For More Advanced Readers

The next set of books are for people who have a good foundation in Libertarian principles, but want a deeper understanding, and are interested in how and why the Philosophy and Ideology would work in our society.

Liberalism: The Classical Tradition

by

Ludwig von Mises

The term “liberalism” comes from the Latin word liber meaning “free.” Mises defines liberalism as “the liberal doctrine of the harmony of the rightly understood interests of all members of a free society founded on the principle of private ownership of the means of production.” This book presents the theoretical and practical arguments for liberalism in the classical tradition.

The foundation of liberalism, Mises says, rests on an understanding and appreciation of private property, social cooperation, the freedom idea, ethics and morality, democracy, and the legitimate role of government. Liberalism is not a political party; it is a system of social organization. The liberal program aims at securing equality under law and freedom of opportunity for everyone to make their own choices and decisions, so long as they do not interfere with the equal rights of others; it offers no special privileges to anyone. Under liberalism, the role of government would be limited to protecting the lives, property, and freedom of its citizens to pursue their own ends and goals. Mises is more specific here than elsewhere in applying the liberal program to economic policy, domestic and foreign. Also in this book, Mises contrasts liberalism with other conceivable systems of social organization such as socialism, communism, and fascism.

How I Found Freedom in an Unfree World: A Handbook for Personal Liberty

by

Harry Browne

In 1973 Harry Browne sent a simple message — that you can live the life you want to live. 40 years after the publication of How I Found Freedom in an Unfree World, it is now being reissued in digital format — to reach the millions of people around the world that are still seeking a point of view that is as refreshing, and liberating as it was when it first appeared on the scene.

From the book:

Freedom is the opportunity to live your life as you want to live it. And that is possible, even if others remain as they are.

If you’re not free now, it might be because you’ve been preoccupied with the people or institutions that you feel have restrained your freedom. I don’t expect you to stop worrying about them merely because I suggest that you do.

I do hope to show you, though, that those people and institutions are relatively powerless to stop you — once you decide how you will achieve your freedom. There are things you can do to be free, and if you turn your attention to those things, no one will stand in your way. But when you become preoccupied with those who are blocking you, you overlook the many alternatives you could use to bypass them.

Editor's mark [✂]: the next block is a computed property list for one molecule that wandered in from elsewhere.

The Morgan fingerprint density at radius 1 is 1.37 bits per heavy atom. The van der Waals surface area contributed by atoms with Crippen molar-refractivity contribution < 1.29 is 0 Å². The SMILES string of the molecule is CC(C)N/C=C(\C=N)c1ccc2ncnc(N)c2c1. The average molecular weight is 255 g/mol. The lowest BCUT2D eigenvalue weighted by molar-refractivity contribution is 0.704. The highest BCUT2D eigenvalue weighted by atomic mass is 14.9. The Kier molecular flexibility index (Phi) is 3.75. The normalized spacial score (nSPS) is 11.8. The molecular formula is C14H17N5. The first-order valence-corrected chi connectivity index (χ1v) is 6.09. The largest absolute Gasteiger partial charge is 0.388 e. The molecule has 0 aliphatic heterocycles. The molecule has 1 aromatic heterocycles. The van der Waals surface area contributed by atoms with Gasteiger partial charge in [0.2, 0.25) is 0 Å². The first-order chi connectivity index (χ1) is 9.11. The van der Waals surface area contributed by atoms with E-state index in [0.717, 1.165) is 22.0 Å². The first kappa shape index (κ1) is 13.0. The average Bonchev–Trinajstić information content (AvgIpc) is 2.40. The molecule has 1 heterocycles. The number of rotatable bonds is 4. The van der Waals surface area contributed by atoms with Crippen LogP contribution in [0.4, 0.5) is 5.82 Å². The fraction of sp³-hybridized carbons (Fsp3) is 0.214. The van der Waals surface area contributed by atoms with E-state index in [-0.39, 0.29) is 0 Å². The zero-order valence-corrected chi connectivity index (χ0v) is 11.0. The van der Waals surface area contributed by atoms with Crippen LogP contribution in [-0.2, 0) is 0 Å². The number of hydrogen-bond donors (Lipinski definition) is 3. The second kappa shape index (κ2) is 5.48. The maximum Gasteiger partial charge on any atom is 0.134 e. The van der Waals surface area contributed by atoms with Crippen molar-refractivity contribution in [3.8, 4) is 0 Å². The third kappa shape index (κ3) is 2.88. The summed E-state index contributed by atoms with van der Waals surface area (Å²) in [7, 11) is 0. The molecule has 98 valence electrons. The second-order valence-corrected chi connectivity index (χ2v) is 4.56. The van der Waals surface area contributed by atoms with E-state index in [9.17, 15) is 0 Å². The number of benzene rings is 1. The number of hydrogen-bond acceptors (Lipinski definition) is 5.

The freedom you seek is already available to you, but it has gone unnoticed. There probably are two basic reasons you haven’t taken advantage of that freedom.

One reason is that you’re unaware of the many alternatives available to you.

Real Dissent: A Libertarian Sets Fire to the Index Card of Allowable Opinion

by

Thomas E. Woods Jr.

Nothing makes traditional left and right kiss and make up faster than when they’re faced with an articulate libertarian. Avert your eyes from this dangerous extremist, citizen! Government is composed of wise public servants who innocently pursue the common good!

In Real Dissent, Tom Woods demolishes some of the toughest critics of libertarianism in his trademark way. In doing so he strays beyond what he calls the index card of allowable opinion, the narrow range within which the media and political classes permit debate to take place in America.

Should 40% or 35% of our income be taxed? That’s the kind of debate the New York Times prefers. Should our income be taxed at all? Now that’s out of bounds, citizen!

In foreign policy, Americans are permitted to choose between bombing a despised country or starving its people to death. You favor peace? Why, you must be an “extremist”!

On the Federal Reserve, the debate is over which policy the Fed should pursue. But what if the Fed is itself the problem? No answer, because the question isn’t raised.

The index card of allowable opinion forces Americans into narrow and pointless debates, and closes off discussion of plausible and humane alternatives. For the sake of American liberty, it’s time we set that thing on fire.

This book is a match.

An Inquiry into the Nature and Causes of the Wealth of Nations

by

Adam Smith

Adam Smith’s masterpiece, first published in 1776, is the foundation of modern economic thought and remains the single most important account of the rise of, and the principles behind, modern capitalism. Written in clear and incisive prose, The Wealth of Nations articulates the concepts indispensable to an understanding of contemporary society; and Robert Reich’s Introduction both clarifies Smith’s analyses and illuminates his overall relevance to the world in which we live. As Reich writes, “Smith’s mind ranged over issues as fresh and topical today as they were in the late eighteenth century–jobs, wages, politics, government, trade, education, business, and ethics.”